If you were going to throw an Oktoberfest style party, reminiscent of the famous annual celebration in Munich, you would want to have that party in a city already known for its love of beer, or more specifically, love of German beer.
To be more specific, St. Louis would be your town, as it is the best beer city in America, and our beer history is deeply rooted in German style beers.
That is why, we are not surprised the North American Society of German Culture and Heritage is announcing it's bringing its celebration of German food, beer, and culture in St. Louis in Fall 2019. The event differs from other Oktoberfest celebrations as it will not only be family-friendly but also feature award-winning brewers of German-style beer. The Great North American Oktoberfest will take place on Friday, October 4 through Sunday, October 6, 2019 in St. Louis with the site location to be announced in early 2019.
The festival grounds will include games and rides for guests of all ages, and the main event will take place in a large tent adorned in traditional Bavarian decorations. The event will feature beers from German breweries as well as North American breweries that have won a gold medal in either the World Beer Cup or Great American Beer Festival in a German style.
“We want to bring the Munich Oktoberfest experience to this side of the pond,” explains Board President Martin Howell. “We evaluated a number of host cities from Washington, D.C. to Seattle, but St. Louis’ deeply-rooted German history and central Midwest location made it the perfect destination for our premium event. St. Louis is also located within the German Triangle, an area defined by the points of Milwaukee to the north, St. Louis to the southwest, and Cincinnati to the southeast.”
St. Louis has a history steeped in German culture that began with a large influx of German immigrants from the early 1800s and continues today with a large amount of German neighborhood festivals, German-style breweries, and German cultural/historical societies. In addition to its history, St. Louis was a fit for the festival due to the city’s central flight hub at St. Louis Lambert International Airport; over 38,000 hotel rooms; mass transit system; and more. St. Louis also has a spirit of embracing new ideas while showcasing an appreciation for its roots with one of the fastest growing startup economies in the country.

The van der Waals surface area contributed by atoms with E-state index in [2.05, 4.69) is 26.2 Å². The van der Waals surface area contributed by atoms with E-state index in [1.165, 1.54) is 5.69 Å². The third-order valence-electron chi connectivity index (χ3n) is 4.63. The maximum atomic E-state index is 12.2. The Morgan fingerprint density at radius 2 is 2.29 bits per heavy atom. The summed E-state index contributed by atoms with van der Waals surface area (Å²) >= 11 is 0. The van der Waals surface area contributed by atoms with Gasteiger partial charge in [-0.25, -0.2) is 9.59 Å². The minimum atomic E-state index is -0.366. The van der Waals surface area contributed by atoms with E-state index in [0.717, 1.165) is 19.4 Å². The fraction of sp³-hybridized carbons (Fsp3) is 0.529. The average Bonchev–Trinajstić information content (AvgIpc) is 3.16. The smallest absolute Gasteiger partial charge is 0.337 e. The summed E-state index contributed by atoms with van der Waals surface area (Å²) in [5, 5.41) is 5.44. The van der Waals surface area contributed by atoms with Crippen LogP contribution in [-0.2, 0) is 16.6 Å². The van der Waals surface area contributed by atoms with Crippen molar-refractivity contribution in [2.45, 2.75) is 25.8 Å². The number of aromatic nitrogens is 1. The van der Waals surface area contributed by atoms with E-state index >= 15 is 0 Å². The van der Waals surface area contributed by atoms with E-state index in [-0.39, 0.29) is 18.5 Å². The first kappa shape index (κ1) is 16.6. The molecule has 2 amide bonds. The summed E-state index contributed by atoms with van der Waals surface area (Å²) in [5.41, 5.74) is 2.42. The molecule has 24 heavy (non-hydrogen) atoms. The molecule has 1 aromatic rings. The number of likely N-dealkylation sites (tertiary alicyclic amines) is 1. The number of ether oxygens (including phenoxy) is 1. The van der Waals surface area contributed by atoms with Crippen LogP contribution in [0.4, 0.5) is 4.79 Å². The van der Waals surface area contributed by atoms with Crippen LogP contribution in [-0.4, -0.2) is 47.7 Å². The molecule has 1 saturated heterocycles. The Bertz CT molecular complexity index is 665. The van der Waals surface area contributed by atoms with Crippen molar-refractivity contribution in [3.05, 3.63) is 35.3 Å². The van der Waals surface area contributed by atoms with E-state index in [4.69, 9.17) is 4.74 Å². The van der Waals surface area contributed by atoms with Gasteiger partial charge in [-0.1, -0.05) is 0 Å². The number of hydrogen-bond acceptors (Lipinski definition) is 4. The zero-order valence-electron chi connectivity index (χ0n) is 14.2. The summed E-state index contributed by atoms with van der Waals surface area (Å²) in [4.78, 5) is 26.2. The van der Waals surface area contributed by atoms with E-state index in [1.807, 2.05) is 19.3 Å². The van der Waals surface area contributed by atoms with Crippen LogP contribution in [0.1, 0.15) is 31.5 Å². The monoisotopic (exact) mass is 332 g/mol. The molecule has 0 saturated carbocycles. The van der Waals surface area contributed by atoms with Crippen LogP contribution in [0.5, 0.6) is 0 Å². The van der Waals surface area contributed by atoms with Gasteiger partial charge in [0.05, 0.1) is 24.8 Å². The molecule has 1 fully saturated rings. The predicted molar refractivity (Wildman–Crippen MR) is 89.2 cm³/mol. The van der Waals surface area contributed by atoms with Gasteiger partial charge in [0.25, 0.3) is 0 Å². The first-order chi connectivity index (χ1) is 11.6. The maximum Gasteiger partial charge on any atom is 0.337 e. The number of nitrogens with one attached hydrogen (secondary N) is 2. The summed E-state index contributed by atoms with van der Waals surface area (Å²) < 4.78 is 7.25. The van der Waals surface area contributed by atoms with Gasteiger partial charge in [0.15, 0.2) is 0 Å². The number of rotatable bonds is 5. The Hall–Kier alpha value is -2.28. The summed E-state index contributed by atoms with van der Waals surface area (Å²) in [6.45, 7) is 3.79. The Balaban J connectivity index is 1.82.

The North American Society of German Culture and Heritage (NASGCH) is a Washington, D.C.-based non-profit comprised of people from across the country who are passionate about German culture and seek to host an authentic Oktoberfest event, reminiscent of the celebration in Munich, Germany. The organization felt it was imperative to appoint a St. Louisan to lead the charge for the Gateway City to host the three-day festival and named Jared Opsal as executive director. Opsal has extensive experience in supporting city initiatives when he served as executive director of the Downtown Neighborhood Association and a board member with various civic entities.
“It’s a point of civic pride for St. Louis,” he states. “We have the opportunity to deliver an Oktoberfest experience as authentic as a trip to Munich. We want to connect people through a unique experience, with a celebration of German cuisine and beer at the heart of it all.”
Opsal and team traveled to Munich, Germany for Oktoberfest this year and are committed to bringing an authentic Bavarian experience to attendees. Munich’s Oktoberfest celebration highlights many different styles of German beers and dozens of traditional foods. NASGCH is inviting the top German and North American brewers to participate in this premiere event, and chefs from the area will be invited to serve traditional German foods along with their German-inspired dishes.
The event will also be family-friendly as well. Opsal explains, “It was really amazing in Munich to see how everyone takes part in the celebration. We plan to bring that family environment to the festival grounds as well.” Guests of all ages will be able to enjoy rides and games. A traditional biergarten will be built on the festival grounds for the entire family to relax while they enjoy German music and food. For those of legal drinking age, there will also be a large, traditional festival tent, decorated similar to the ones in Munich, that will seat thousands of people.
The organizers anticipate tens of thousands of attendees over the festival’s three-day period making the event a significant tourism driver for the city in 2019. “This is an opportunity for St. Louis to step into the spotlight and showcase how we can celebrate a piece of our rich cultural history and host a destination-worthy event,” says Opsal.